betel nut
bone - horn carving
fabric hangers
fossils and stone
large objects

scrimshaw on bone

shiny things
traditional tribal
tribal fetish shamanistic
shipping - returns

Washing Instructions for Ikat and Handspuns

Unless otherwise specified all the textiles sold on this site are washable. A gentle hand wash in lukewarm water with a mild soap combined with blocking- rolling the gently wrung fabric out in a towel and laying it on a flat surface to dry.

The textiles have been hand woven using a centuries old technology, the backstrap loom, which consists of little more than two sticks in the ground and a harness for the weaver. The front porch of a traditional "adat" house would be incomplete without a loom, however, looms and adat houses are found only in areas where pavement and electricity are unusual.

Weaving is an activity that requires daylight and spare time, of which a farm wife has little and it could be months or years from conception to completion of a piece. One thing that is not rare in a village is dust. Therefore, all my textiles are washed prior to presentation.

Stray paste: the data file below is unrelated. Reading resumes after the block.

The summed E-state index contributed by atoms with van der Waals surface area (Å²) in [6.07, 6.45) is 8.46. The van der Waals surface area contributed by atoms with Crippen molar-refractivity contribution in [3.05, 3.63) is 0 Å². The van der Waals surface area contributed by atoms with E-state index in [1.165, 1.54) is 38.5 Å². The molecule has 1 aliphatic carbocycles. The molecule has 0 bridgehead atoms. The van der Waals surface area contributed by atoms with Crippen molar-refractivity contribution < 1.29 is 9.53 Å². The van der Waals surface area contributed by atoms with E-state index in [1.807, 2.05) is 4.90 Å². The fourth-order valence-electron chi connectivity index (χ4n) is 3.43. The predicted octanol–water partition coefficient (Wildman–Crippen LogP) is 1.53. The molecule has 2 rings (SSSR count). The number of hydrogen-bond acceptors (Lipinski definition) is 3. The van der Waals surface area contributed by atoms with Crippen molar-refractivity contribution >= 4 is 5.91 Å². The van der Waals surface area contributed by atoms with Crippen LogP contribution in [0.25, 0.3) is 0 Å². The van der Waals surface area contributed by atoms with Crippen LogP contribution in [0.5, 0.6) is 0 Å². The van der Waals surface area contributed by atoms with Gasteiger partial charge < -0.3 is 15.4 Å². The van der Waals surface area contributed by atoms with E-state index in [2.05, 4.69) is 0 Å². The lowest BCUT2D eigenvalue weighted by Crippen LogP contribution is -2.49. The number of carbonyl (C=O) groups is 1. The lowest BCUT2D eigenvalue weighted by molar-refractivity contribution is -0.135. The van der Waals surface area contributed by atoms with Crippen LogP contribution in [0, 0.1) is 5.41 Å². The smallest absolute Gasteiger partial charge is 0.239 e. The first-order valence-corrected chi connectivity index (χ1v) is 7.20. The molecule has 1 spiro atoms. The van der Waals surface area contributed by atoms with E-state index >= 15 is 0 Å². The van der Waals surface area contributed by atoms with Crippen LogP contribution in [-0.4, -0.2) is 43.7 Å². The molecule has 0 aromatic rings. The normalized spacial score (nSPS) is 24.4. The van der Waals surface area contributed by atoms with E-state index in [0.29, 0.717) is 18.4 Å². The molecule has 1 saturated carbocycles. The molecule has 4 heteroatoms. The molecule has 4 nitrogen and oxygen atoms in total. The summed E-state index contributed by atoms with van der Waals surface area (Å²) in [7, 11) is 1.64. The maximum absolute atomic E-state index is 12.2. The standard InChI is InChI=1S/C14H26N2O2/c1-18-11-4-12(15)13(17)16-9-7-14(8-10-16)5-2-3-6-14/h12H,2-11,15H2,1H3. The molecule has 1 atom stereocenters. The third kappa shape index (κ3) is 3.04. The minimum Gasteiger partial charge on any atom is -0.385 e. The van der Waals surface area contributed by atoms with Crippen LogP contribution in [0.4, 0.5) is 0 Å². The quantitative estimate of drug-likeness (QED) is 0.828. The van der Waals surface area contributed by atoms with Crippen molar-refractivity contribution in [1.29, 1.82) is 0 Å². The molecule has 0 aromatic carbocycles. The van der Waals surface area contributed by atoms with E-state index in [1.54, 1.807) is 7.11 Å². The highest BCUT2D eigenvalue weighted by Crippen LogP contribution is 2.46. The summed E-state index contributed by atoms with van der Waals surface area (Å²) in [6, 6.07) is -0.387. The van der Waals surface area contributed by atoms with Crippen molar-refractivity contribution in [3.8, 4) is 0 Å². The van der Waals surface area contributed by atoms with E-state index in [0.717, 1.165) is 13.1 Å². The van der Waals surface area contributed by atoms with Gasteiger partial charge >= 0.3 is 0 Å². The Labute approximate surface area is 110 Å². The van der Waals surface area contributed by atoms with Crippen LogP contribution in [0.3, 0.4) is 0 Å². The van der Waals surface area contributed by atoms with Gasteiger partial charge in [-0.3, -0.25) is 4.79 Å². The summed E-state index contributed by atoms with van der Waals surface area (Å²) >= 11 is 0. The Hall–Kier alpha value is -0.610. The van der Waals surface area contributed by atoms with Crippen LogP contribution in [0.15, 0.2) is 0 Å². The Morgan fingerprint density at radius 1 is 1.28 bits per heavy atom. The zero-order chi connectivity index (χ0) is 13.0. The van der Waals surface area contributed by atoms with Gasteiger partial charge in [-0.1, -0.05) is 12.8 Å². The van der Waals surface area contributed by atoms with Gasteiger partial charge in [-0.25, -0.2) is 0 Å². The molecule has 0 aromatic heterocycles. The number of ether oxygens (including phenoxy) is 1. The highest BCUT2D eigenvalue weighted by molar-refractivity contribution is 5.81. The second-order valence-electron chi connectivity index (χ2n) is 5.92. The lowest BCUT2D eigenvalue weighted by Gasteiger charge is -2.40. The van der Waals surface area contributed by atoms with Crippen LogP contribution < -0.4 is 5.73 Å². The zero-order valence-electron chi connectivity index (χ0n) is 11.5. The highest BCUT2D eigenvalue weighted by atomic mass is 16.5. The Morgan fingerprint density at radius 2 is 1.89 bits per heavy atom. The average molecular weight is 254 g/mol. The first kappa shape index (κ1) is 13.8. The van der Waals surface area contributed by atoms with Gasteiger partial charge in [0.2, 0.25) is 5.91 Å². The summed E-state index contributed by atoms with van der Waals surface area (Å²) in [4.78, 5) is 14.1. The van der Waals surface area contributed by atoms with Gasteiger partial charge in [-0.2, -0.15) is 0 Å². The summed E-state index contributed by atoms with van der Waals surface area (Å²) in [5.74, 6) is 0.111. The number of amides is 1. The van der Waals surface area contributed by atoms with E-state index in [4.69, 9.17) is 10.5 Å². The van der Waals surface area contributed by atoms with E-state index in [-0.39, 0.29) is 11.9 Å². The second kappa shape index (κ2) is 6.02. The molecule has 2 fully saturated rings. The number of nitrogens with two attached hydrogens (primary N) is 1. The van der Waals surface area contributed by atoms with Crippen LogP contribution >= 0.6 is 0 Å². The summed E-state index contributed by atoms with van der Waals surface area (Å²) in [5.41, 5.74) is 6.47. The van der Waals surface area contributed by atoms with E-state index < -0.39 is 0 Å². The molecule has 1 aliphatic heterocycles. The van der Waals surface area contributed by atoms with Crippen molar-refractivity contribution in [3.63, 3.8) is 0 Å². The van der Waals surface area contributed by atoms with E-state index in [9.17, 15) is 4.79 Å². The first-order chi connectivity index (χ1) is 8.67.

These extraordinary tribal artworks are as tough as the sustenance farmers who make them and with a little bit of TLC could last for generations!

Natural Dyes, especially indigo, will soften with exposure to UV light and repeated laundering. Do not be alarmed if the textile "bleeds" it will dry clear and clean. Conversely, some colors will deepen when stored for a prolonged period of time in a dark place.

The debate about how and when to wash traditional textiles is an ongoing one. Ceremonial "adat" pieces are never washed, just dusted and aired after wearing to the ceremony and restored. Textiles that receive daily wear are rinsed in clear water on the morning of a sunny day and hung in the shade to dry. I maintain that the women in the villages would use soap if there were a mild one economically available to them.

Washing instructions:

For best results, beat the textile on a smooth rock in the ocean on a full moon or wash in lukewarm water using a mild soap and block to dry.

recommended reading

e mail link to cultural treasures

Copyright 2017 Cultural Treasures